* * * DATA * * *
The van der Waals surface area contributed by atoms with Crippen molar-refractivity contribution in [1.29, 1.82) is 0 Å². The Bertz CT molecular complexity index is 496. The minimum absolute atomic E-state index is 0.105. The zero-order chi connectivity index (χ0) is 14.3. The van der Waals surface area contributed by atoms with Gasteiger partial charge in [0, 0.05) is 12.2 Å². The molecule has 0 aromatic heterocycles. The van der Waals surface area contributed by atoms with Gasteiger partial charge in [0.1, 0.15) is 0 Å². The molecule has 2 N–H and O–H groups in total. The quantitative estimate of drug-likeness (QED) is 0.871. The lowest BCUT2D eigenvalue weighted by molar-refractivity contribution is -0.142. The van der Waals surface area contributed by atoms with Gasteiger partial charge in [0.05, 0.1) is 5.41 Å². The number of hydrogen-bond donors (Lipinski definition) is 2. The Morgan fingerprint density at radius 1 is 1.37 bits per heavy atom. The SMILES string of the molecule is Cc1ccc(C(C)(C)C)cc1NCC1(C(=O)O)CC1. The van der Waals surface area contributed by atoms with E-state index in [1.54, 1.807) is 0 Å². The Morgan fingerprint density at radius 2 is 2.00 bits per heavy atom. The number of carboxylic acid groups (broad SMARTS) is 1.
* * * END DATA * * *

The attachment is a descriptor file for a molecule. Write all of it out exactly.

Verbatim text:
The van der Waals surface area contributed by atoms with Crippen molar-refractivity contribution in [1.29, 1.82) is 0 Å². The Bertz CT molecular complexity index is 496. The minimum absolute atomic E-state index is 0.105. The zero-order chi connectivity index (χ0) is 14.3. The van der Waals surface area contributed by atoms with Gasteiger partial charge in [0, 0.05) is 12.2 Å². The molecule has 0 aromatic heterocycles. The van der Waals surface area contributed by atoms with Gasteiger partial charge in [0.1, 0.15) is 0 Å². The molecule has 2 N–H and O–H groups in total. The quantitative estimate of drug-likeness (QED) is 0.871. The lowest BCUT2D eigenvalue weighted by molar-refractivity contribution is -0.142. The van der Waals surface area contributed by atoms with Gasteiger partial charge in [0.05, 0.1) is 5.41 Å². The number of hydrogen-bond donors (Lipinski definition) is 2. The Morgan fingerprint density at radius 1 is 1.37 bits per heavy atom. The SMILES string of the molecule is Cc1ccc(C(C)(C)C)cc1NCC1(C(=O)O)CC1. The van der Waals surface area contributed by atoms with E-state index in [1.54, 1.807) is 0 Å². The Morgan fingerprint density at radius 2 is 2.00 bits per heavy atom. The number of carboxylic acid groups (broad SMARTS) is 1.